How I Got That Shot - Tom Bol and the Glowing Kayak

Tom Bol ( is a regular contributor to Digital Photo Magazine and Outdoor Photographer Magazine, and an instructor at Kelby Training. Tom also photographs a story each month for his column 'On Location' in Light It magazine. Tom was on the list of National Geographic Adventure's "50 of America's Top Visionaries" for his photography, and his images have been featured by LoweproNikon and American Photo. He is a Sandisk Extreme Team member, Lensbaby Gurus and Elinchrom has recognized his portraiture. PDN listed Tom as one of the best photo workshop instructors in the country. His images have been used in magazines, brochures, billboards, books, postcards, calendars worldwide. Tom's book, Adventure Sports Photography; Creating Dramatic Images in Wild Places, is a popular reference for adventure photography and lighting in the field. He regularly teaches photo workshops, and is a member of ASMP.

Tom: "I spent many years guiding sea kayaking trips around the globe from Patagonia to Alaska. I have watched Orcas swim under my boat and dodged icebergs in tidal rivers in Chile. Naturally, I always carried a camera in hand. Sea kayaking gives me an intimate ocean view of landscapes, and allows me to land on remote beaches for images that would be inaccessible to others. You get a very unique perspective shooting two feet above the water.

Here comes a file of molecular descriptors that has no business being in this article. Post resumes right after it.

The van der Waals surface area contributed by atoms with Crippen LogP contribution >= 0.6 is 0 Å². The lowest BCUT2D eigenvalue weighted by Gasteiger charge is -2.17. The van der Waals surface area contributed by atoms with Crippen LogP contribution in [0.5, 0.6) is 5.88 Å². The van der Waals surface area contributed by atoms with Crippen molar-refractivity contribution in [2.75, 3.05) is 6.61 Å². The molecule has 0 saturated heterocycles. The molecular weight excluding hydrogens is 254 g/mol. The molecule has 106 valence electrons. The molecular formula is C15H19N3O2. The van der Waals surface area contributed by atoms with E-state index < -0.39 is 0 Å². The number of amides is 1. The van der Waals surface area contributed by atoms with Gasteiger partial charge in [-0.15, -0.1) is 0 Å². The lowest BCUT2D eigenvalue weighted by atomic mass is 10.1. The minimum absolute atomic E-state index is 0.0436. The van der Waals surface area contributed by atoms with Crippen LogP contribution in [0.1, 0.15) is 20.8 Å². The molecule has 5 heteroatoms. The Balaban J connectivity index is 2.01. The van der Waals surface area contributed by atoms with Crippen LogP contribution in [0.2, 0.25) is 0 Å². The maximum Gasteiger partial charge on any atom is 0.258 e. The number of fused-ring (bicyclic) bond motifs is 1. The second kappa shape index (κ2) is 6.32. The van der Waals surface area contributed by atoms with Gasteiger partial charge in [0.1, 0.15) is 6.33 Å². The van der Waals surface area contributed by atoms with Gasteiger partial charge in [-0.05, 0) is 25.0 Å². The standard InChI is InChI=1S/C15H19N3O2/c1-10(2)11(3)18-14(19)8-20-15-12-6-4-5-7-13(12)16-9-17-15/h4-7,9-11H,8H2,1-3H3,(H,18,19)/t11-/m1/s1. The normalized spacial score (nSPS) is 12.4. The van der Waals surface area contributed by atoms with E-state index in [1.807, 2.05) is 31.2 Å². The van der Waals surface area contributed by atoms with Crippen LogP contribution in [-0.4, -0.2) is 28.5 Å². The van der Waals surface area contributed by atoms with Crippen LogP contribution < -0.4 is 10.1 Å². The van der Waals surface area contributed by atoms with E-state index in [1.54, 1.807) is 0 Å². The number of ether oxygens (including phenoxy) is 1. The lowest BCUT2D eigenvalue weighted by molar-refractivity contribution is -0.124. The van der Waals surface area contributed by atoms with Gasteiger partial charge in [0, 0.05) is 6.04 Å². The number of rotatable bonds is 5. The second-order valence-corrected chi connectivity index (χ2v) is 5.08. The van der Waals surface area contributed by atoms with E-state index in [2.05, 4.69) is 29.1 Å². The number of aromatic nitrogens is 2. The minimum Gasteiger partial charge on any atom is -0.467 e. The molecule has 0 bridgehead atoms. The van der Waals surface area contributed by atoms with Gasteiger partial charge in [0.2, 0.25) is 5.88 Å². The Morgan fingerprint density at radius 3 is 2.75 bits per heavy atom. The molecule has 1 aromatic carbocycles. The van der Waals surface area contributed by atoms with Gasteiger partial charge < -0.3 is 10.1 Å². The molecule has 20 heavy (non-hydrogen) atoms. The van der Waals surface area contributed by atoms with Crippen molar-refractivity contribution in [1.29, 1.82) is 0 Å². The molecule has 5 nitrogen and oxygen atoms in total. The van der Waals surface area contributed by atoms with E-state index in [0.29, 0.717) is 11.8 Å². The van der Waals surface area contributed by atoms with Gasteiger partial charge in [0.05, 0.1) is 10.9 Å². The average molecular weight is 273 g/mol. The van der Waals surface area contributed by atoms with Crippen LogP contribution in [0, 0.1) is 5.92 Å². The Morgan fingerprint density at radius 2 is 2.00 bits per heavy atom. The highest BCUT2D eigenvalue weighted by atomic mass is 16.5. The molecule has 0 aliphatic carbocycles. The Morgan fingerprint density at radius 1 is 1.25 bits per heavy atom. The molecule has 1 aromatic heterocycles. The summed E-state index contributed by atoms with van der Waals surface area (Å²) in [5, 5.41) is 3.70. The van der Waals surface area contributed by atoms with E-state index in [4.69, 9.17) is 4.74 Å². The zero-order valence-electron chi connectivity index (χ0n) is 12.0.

"But as with all things that become familiar in photography, the fresh perspective becomes routine, and you have to reinvent new ways of shooting familiar subjects. When I was writing my book "Adventure Sports Photography: Creating Dramatic Images in Wild Places", I revisited many familiar adventure sports and looked for new ways to photograph them. Sea kayaking was on my list. How could I shoot something totally different, something I had never seen done with sea kayaking photography? Since I love to incorporate flash into my outdoor imagery, an idea began to form.

"A few summers ago, I was sea kayaking on lakes in Grand Teton National Park, and knew I had found the right location for my image. String Lake lies directly below the Tetons, and on a calm day the water is like glass. The water is very shallow along the shore, which would be helpful with rigging the image. My idea was this: Put four Nikon SB900 flashes in various compartments of a yellow sea kayak, and trigger them right at dusk to create a glowing kayak reflected in the calm waters of String Lake. To waterproof the flashes, I put them in clear ziplock bags. Since they would be out of sight from my camera, I used radio Elinchrom Skyport transmitters to trigger the flashes. I put my speedlights in manual mode at ½ power to get the right glow that matched the twilight exposure. The one technical glitch that came up was the paddler’s face was dark. I thought about adding a fifth SB900 to illuminate her from shore, but this would spill into other areas of the shot and ruin the mood. Instead, we peeled back her spray skirt so the flash in the cockpit would spill onto her face. This worked perfectly.

Often one new creative idea prompts another one. I am working on recreating this shot, but this time in deeper water with SB900s underwater as well. Just imagine glowing water and a glowing sea kayak in the same shot! Stay tuned!"

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Flash photographyGrand teton national parkHow i got that shotJoel addamsMay 2012Nikon sb900 flashesPicturelineSea kayakingTom bolWater